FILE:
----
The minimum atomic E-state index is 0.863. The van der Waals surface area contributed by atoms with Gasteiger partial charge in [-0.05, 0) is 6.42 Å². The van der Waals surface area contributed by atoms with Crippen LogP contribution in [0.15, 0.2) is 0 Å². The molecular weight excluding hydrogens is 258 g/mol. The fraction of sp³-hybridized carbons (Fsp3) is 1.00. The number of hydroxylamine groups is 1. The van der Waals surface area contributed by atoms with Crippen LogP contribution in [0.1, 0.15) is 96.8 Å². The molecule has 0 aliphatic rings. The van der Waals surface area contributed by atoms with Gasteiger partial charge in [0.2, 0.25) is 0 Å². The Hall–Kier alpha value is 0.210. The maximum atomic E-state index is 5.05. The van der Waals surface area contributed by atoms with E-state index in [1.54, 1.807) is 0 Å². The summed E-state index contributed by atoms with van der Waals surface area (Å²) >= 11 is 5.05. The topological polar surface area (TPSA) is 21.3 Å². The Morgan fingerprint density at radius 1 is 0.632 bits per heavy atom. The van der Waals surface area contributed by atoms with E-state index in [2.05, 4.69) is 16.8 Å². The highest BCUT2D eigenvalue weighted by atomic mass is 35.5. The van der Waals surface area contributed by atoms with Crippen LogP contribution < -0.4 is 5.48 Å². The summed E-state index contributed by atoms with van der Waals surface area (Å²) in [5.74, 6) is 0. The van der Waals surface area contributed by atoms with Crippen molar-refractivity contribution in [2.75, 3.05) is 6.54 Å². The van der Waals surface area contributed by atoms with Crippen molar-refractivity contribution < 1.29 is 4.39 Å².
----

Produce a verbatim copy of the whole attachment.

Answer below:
The minimum atomic E-state index is 0.863. The van der Waals surface area contributed by atoms with Gasteiger partial charge in [-0.05, 0) is 6.42 Å². The van der Waals surface area contributed by atoms with Crippen LogP contribution in [0.15, 0.2) is 0 Å². The molecular weight excluding hydrogens is 258 g/mol. The fraction of sp³-hybridized carbons (Fsp3) is 1.00. The number of hydroxylamine groups is 1. The van der Waals surface area contributed by atoms with Crippen LogP contribution in [0.1, 0.15) is 96.8 Å². The molecule has 0 aliphatic rings. The van der Waals surface area contributed by atoms with Gasteiger partial charge in [0.2, 0.25) is 0 Å². The Hall–Kier alpha value is 0.210. The maximum atomic E-state index is 5.05. The van der Waals surface area contributed by atoms with E-state index in [1.54, 1.807) is 0 Å². The summed E-state index contributed by atoms with van der Waals surface area (Å²) >= 11 is 5.05. The topological polar surface area (TPSA) is 21.3 Å². The Morgan fingerprint density at radius 1 is 0.632 bits per heavy atom. The van der Waals surface area contributed by atoms with E-state index in [2.05, 4.69) is 16.8 Å². The highest BCUT2D eigenvalue weighted by atomic mass is 35.5. The van der Waals surface area contributed by atoms with Crippen LogP contribution < -0.4 is 5.48 Å². The summed E-state index contributed by atoms with van der Waals surface area (Å²) in [5.74, 6) is 0. The van der Waals surface area contributed by atoms with Crippen molar-refractivity contribution in [2.75, 3.05) is 6.54 Å². The van der Waals surface area contributed by atoms with Crippen molar-refractivity contribution < 1.29 is 4.39 Å².